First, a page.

by John Le Carre (1965)
At this point I really shouldn’t be shocked that I share a common interest: a love of John Le Carre, with those greying men in neckties and with golf habits I always hear about but it still surprises me (Does this mean they’re right about Clive Cussler too?). Le Carre is a magnificent story teller, his world of spies and espionage is uniquely intriguing in that is doesn’t include gadgets, studly men and super villains but rather muddled intelligence, old men with often tired or unforgiving wives, and enemies that are vague at best. In The Looking Glass War, the vagueness couldn’t be more pronounced. Set during the Cold War in a department known only as “The Department”, some sketchy intelligence leads to even an even sketchier mission.
The “heroes” are men who thrived during the War and knew exactly their roles within it but who are now feeling ignored, confused and washed up against the less obvious tactics and rules of a War waged without guns and maneuvering. Out of date on the newest technology, flailing when it comes to covert operations and desperate for the honor and respect their previous positions use to garner, the Department headed by Leclerc is overly zealous to send a man into Germany to investigate some blurry photos with possibly significant implications. The recruited agent, a Polish, well dressed ladies man named Leiser also had his heyday years earlier but is completely unaware that he’s putting his life in the hands of those equally rusty and clumsy. After spending time with the men as they prepare for the mission one can see that tragedy is inevitable.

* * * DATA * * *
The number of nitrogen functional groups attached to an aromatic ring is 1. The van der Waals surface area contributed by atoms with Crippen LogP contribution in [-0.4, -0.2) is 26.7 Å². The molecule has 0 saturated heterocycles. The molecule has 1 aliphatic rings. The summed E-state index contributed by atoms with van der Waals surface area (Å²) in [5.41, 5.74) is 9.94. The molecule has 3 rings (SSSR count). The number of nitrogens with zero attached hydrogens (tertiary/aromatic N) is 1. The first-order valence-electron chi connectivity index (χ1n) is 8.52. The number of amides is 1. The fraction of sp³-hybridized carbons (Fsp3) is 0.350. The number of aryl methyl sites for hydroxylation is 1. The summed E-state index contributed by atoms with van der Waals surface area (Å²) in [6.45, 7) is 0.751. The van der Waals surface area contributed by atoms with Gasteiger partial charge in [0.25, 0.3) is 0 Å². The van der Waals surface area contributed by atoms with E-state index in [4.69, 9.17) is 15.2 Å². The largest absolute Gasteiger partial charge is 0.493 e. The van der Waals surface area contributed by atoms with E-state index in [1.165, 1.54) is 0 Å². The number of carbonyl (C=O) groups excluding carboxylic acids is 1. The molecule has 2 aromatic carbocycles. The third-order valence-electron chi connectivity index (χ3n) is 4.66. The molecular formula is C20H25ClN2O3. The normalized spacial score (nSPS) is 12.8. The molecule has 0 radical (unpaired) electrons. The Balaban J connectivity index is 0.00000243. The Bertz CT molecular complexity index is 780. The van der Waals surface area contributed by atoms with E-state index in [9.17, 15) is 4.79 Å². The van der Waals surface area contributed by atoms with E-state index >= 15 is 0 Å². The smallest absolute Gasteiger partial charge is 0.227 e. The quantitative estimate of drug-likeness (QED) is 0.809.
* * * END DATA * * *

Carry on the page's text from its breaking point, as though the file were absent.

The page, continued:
Le Carre always provides a realistic portrayal of spying, but apparently the frank banality of this one made it less popular than his other novels. I found it compelling and a great study of characters. Even our favorite, George Smiley makes several appearances.
It was adapted into a movie in 1969 starring Anthony Hopkins. In my usual habit, I cast it in my mind with James McAvoy as the young Avery, any actor that looks similar to Marco Pierre White as Leiser, Stephen Frye as Woolcroft, Michael Gambon as Haldane, since Alec Guinness has passed, Sir Ian McKellan as Smiley and for some reason I could only see Magnum PI’s John Hillerman as Leclerc.